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The North Carolina Retail Merchants Association (NCRMA) is the go-to source when our members are facing any issue regarding alcohol sales.



On January 1, 2023, two North Carolina wine wholesalers – Johnson Brothers Mutual Distributing and Empire Distributing – implemented split case fees on wine of $0.36 and $0.72 per bottle. A split case fee on wine is an illegal quantity discount by North Carolina Administrative Code and runs contrary to North Carolina statute which says that splitting a case of wine is “not a thing of value”.

NCRMA has been fighting split case fees since 2005 and has been fighting this newest round of split case fees since August 2022.

  • NCRMA filed numerous letters of opposition to these illegal split case fees arguing the fees were both illegal and would harm consumers, wineries, retailers, restaurants, and bars with the only winners being wine wholesalers.
  • In late December, NCRMA filed a formal petition requesting an official declaratory ruling from the NC ABC Commission that is pending action. On January 20, 2023, the NC ABC Commission denied NCRMA’s petition for a declaratory ruling allowing the split case to stay in place saying the issue should be addressed by the General Assembly.
  • Click on the links below to read NCRMA’s letters, the petition to the ABC Commission and links to current North Carolina Statue and Administrative Code for more information and background on the split case fee issue.

NCRMA has a long track record of fighting for ABC permittees on the issues that matter to your bottom-line. NCRMA found that many ABC permittees are unaware of the split case fee issue, and we want to keep you informed.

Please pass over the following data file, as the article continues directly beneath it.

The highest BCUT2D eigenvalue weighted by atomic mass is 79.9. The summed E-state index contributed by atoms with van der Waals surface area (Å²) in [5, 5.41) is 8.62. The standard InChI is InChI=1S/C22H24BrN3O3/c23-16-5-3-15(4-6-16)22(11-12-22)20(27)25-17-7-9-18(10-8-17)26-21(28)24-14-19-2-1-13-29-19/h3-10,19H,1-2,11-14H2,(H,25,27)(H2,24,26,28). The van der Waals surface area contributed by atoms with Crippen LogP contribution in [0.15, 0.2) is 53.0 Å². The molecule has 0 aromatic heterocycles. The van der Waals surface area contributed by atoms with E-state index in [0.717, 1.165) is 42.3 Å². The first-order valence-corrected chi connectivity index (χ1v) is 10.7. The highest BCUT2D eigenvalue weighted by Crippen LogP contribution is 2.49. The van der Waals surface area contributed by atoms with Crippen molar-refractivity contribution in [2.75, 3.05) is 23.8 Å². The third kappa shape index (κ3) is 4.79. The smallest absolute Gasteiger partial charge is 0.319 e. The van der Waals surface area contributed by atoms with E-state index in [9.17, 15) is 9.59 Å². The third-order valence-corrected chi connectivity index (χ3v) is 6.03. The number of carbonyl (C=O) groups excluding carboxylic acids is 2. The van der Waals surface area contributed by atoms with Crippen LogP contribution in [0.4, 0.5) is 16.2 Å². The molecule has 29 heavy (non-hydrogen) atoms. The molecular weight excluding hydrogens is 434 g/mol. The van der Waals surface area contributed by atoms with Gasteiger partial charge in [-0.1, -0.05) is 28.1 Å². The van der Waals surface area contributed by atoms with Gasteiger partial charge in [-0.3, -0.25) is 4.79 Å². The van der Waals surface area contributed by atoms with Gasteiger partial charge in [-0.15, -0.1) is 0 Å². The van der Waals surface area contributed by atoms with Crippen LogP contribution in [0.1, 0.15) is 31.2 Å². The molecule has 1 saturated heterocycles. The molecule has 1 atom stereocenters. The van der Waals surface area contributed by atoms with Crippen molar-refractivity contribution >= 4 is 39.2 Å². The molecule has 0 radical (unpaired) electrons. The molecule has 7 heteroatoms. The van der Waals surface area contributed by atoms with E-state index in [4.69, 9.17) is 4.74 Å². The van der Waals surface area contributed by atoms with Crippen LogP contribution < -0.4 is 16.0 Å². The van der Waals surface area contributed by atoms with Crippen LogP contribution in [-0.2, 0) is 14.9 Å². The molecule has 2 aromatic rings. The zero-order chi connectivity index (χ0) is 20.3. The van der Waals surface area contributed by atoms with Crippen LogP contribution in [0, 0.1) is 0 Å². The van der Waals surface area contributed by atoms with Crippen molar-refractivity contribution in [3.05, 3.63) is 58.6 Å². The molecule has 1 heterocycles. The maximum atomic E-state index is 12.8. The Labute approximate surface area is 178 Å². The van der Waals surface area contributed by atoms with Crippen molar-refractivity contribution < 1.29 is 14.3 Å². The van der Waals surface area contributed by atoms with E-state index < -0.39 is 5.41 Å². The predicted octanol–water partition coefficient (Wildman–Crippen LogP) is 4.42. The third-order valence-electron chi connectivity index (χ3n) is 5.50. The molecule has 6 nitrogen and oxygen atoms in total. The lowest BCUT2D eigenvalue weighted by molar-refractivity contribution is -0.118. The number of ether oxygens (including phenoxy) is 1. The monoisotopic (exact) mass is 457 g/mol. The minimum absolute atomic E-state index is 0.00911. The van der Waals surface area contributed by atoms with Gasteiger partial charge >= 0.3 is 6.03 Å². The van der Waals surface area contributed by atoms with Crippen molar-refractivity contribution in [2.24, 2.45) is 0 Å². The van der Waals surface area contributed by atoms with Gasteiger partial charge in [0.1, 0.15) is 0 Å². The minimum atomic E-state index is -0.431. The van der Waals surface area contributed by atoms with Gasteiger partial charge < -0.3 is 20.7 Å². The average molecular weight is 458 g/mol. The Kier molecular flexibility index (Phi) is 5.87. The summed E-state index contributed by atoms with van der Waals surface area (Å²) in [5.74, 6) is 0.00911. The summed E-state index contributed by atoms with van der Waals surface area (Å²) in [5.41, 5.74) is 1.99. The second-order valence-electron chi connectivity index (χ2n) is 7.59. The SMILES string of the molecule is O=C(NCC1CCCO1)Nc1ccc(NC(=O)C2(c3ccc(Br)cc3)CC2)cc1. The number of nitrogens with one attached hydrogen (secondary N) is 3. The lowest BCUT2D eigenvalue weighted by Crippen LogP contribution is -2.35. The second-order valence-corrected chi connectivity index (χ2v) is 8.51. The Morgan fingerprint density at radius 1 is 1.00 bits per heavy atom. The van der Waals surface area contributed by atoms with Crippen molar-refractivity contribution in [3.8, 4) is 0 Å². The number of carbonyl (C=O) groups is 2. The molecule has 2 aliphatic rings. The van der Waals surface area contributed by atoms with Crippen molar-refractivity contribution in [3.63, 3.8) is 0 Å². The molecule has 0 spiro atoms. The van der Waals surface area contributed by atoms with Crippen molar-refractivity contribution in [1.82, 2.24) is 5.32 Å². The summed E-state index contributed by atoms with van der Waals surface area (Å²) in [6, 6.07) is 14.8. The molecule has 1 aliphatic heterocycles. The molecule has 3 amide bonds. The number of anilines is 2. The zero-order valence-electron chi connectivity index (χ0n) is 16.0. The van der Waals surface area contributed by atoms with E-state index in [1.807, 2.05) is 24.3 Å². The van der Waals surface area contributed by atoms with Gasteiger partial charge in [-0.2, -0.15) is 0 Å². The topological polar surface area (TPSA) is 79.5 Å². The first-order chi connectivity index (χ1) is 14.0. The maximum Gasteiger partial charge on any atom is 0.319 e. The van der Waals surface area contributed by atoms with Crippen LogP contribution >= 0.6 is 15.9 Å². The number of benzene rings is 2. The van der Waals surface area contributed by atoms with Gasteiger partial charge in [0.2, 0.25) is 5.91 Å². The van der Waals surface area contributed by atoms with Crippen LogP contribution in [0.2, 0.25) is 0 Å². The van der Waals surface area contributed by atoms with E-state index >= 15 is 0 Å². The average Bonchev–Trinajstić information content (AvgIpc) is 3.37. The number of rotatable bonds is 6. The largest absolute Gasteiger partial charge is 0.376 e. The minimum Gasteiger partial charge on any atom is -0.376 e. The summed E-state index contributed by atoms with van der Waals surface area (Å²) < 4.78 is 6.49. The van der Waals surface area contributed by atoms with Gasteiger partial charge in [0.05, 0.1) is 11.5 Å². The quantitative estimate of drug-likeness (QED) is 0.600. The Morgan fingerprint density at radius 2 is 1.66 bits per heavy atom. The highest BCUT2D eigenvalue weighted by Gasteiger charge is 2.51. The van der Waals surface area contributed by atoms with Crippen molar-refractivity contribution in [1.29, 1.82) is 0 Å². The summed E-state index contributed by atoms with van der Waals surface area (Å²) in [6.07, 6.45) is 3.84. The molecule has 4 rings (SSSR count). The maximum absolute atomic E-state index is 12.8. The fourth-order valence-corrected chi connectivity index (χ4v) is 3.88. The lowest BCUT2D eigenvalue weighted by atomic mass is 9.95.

We need your help and your voice to fight back against these illegal split case fees at the North Carolina Legislature. Please help NCRMA help you by engaging with us. Simply fill out the information to the right or send us an email at

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The North Carolina Retail Merchants Association knows alcohol issues are important and complex. Please enter your information below and we will keep you updated on alcohol-related legislation and regulations.

Many retailers are trying to navigate the uncharted territory we are in with the coronavirus and have shifted to curbside pickup or delivery of alcohol. Please note that the ABC Commission has specific rules that must be adhered to even during these uncertain times. In addition, there have been new rules proposed that have not yet been formally established but, in abundance of caution we have tried to lay all of the rules out as simply as we could.

  • Do I need a delivery service permit?
    • No: If you are a current ABC Permittee with an on or off-premise permit for malt beverages, unfortified wine or fortified wine or a wine shop – you do not have to obtain a delivery service permit to have your own employees deliver beer and wine or to have a third-party such as Instacart or Shipt deliver wine or malt beverages on your behalf.
      • As an ABC permittee you are responsible for ensuring that the third-party vendor delivering the wine and malt beverage on your behalf has properly obtained the delivery service permit. Otherwise you will have committed a violation of North Carolina ABC law. Please check the NC ABC Commission website at this link to ensure the 3rd party delivery company you are utilizing has the appropriate permit –